I'd appreciate your guidance on the rules governing the picking up of a dropped item within 5e and Adventurers League rules.

Here are two scenarios:

  1. My character, equipped with a two-handed weapon, uses the Battle Master maneuver "Disarming Attack" on a wizard causing him to drop his wand at his feet. Can I use the "Other Activity On Your Turn" mechanic to pick up the wand and stow it in my belt? Although I am carrying a two-handed weapon, since this is the "Other Activity On Your Turn" mechanic and I am not attacking with the weapon for the moment, I would like to assume that I can use one of my hands to pick up and stow the wand, and then return that hand to the pommel of the two-handed sword.

  2. Does your answer change if I am using a one-handed weapon and have a free hand?

Here is the text in the Player's Handbook (page 74) regarding "Disarming Attack":

When you hit a creature with a weapon attack, you can expend one superiority die to attempt to disarm the target, forcing it to drop one item of your choice that it's holding. You add the superiority die to the attack's damage roll, and the target must make a Strength saving throw. On a failed save, it drops the object you choose. The object lands at its feet.

Here is the text in the Player's Handbook (page 190) regarding "Other Activity On Your Turn": (Personal note: the term "free action" does not seem to appear in 5E)

Your turn can include a variety of flourishes that require neither your action nor your move... You can also interact with one object or feature or the environment for free, during either your move or your action. For example, you could open a door during your move as you stride toward a foe, or you could draw your weapon as part of the same action you use to attack. The DM might require to use an action for any special care or when it presents an unusual obstacle. For instance, the DM could reasonably expect you to use an action to open a stuck door or turn a crank to lower a drawbridge.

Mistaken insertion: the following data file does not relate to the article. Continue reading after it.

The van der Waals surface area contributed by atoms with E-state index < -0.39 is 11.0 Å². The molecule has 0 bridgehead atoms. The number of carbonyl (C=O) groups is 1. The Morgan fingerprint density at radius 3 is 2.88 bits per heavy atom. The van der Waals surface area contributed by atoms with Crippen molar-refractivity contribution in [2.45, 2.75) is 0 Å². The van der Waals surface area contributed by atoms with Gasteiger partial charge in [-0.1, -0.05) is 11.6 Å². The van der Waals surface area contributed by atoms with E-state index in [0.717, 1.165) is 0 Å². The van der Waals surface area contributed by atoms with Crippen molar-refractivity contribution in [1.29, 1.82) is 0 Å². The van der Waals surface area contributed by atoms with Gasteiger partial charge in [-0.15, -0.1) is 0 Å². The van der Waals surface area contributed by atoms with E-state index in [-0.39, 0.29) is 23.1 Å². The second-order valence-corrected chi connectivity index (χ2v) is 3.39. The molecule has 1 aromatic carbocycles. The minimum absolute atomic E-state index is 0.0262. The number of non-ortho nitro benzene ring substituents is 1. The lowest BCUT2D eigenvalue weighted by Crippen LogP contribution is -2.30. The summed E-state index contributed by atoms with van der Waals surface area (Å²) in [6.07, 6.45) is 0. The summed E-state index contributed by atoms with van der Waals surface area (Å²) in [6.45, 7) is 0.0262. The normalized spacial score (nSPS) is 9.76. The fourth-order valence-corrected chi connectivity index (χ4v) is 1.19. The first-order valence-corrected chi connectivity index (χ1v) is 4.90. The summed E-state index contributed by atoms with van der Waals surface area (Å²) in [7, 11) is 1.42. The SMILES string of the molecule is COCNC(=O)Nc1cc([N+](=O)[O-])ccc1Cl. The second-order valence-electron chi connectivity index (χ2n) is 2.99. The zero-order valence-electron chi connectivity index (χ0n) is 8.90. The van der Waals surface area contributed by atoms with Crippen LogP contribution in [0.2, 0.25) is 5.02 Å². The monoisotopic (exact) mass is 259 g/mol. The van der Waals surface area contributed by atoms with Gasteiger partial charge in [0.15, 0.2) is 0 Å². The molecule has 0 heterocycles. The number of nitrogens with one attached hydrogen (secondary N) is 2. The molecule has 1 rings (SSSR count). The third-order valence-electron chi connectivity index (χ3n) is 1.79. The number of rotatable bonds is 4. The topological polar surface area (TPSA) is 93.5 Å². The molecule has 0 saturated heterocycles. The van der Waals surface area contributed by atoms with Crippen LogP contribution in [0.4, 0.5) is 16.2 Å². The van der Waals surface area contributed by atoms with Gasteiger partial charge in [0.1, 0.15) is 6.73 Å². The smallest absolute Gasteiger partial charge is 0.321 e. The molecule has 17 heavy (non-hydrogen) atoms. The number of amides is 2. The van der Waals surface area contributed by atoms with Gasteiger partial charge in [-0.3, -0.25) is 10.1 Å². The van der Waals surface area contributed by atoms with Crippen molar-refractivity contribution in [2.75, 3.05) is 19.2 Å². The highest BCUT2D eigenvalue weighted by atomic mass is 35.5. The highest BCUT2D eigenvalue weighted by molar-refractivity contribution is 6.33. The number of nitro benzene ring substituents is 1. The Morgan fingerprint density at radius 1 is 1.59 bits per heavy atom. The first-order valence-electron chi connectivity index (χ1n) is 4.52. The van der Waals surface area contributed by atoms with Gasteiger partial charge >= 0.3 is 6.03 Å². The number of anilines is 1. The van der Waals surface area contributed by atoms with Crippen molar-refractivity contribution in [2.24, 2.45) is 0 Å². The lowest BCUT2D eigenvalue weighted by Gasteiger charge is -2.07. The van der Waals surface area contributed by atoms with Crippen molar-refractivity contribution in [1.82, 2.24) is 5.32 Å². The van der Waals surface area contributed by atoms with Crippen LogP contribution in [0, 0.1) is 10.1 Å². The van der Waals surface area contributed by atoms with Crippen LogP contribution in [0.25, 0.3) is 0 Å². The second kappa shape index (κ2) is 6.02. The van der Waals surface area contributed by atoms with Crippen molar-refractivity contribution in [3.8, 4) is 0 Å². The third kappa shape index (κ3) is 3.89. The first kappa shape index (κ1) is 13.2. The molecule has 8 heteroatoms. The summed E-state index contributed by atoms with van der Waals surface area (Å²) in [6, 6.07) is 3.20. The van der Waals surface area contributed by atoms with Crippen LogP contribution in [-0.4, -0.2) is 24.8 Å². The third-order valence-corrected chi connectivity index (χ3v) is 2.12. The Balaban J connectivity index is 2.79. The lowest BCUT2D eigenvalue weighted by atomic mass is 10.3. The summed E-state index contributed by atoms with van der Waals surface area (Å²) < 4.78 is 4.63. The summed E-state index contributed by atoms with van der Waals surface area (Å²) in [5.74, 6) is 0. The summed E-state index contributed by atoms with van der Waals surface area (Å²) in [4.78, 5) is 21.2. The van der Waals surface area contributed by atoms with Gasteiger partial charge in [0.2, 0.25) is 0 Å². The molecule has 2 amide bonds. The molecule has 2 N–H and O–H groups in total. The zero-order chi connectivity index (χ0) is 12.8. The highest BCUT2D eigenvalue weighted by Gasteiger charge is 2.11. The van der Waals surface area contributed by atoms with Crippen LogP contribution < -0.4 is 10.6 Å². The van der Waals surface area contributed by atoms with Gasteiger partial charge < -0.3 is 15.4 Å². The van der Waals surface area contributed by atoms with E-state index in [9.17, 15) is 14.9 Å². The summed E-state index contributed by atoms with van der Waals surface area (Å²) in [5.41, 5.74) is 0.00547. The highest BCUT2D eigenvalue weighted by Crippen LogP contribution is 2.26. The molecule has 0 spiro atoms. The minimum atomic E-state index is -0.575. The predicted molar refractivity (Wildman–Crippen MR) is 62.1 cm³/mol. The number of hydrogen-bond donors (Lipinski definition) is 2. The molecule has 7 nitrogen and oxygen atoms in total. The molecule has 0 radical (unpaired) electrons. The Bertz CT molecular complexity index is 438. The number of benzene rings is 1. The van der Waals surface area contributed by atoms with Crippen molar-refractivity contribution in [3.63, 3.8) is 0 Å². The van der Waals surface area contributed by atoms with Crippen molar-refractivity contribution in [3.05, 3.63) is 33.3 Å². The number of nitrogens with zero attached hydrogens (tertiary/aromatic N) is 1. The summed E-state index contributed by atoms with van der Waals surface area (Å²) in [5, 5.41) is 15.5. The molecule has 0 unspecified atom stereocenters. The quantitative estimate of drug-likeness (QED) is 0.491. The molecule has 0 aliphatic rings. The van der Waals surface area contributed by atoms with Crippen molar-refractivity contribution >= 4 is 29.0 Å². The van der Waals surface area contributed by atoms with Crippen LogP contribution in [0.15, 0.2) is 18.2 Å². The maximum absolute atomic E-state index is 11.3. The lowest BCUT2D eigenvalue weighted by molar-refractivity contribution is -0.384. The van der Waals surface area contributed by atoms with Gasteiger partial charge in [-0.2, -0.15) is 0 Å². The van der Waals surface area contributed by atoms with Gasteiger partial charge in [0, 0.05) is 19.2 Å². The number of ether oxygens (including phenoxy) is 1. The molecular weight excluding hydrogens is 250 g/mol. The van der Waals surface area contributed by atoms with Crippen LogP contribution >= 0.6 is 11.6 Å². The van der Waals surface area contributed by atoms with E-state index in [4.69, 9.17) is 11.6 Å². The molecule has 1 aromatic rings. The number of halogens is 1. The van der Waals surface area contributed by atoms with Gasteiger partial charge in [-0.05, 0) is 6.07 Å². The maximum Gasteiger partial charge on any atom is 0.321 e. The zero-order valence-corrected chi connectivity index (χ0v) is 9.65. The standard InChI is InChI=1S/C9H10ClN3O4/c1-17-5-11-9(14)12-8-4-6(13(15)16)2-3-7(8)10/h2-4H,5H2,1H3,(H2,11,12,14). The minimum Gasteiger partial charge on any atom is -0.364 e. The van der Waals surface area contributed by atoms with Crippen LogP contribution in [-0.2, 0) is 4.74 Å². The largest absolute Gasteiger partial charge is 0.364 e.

So I'd appreciate your guidance on the rules and mechanics governing this situation.

  • \$\begingroup\$ The game term "free action" is from a different edition. Please edit the tag. \$\endgroup\$ Commented May 29 at 17:20
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    \$\begingroup\$ @KorvinStarmast The tag Info states "a term for activities in RPGs that take very little time or effort to perform" This seems to be a valid tag for an edition neutral term. There a couple more 5E Questions that also have this tag. \$\endgroup\$ Commented May 29 at 19:08

3 Answers 3


You cannot both pick up and stow for free

There is a list of the kind of interactions that count as free; it includes

  • draw or sheathe a sword
  • pick up a dropped axe

Each picking up a weapon from the floor, and stowing it, would be an object interaction, and you only have one free per round, so you cannot do both, unless you use your action for the other.

Taking a hand off your two-handed weapon does not consume anything from the action economy, but putting it back on might require an object interaction too. That will then mean you would need three object interactions to disarm, take a hand of, pick up, stow, and put the hand back on.

Also, if the weapon drops at the feet of your opponent, that is in their controlled space. And you cannot just freely enter their space, it would be up to your DM if they make you do some acrobatics check or something to do so, if they allow it. (You might not need to move fully into their space, but it clearly is in their interest to stop you from grabbing their weapon -- as it would be in the player's interest that a monster can not just snatch their dropped weapon, without them being able to do anything about it.)

  • 1
    \$\begingroup\$ These are the correct cites for picking up and stowing being separate. OP asked about taking a hand off a 2H weapon to do that and there you can cite PHB errata. Yes, the wand is in the foe's space, but do you have to enter the space to pick it up? If you have reach enough to hit the opponent with an unarmed attack without entering their space, perhaps not. \$\endgroup\$
    – Kirt
    Commented May 29 at 15:09
  • \$\begingroup\$ @Kirt, thanks for the suggestion, I added a reference about the two-handed weapon handling. \$\endgroup\$ Commented May 29 at 15:52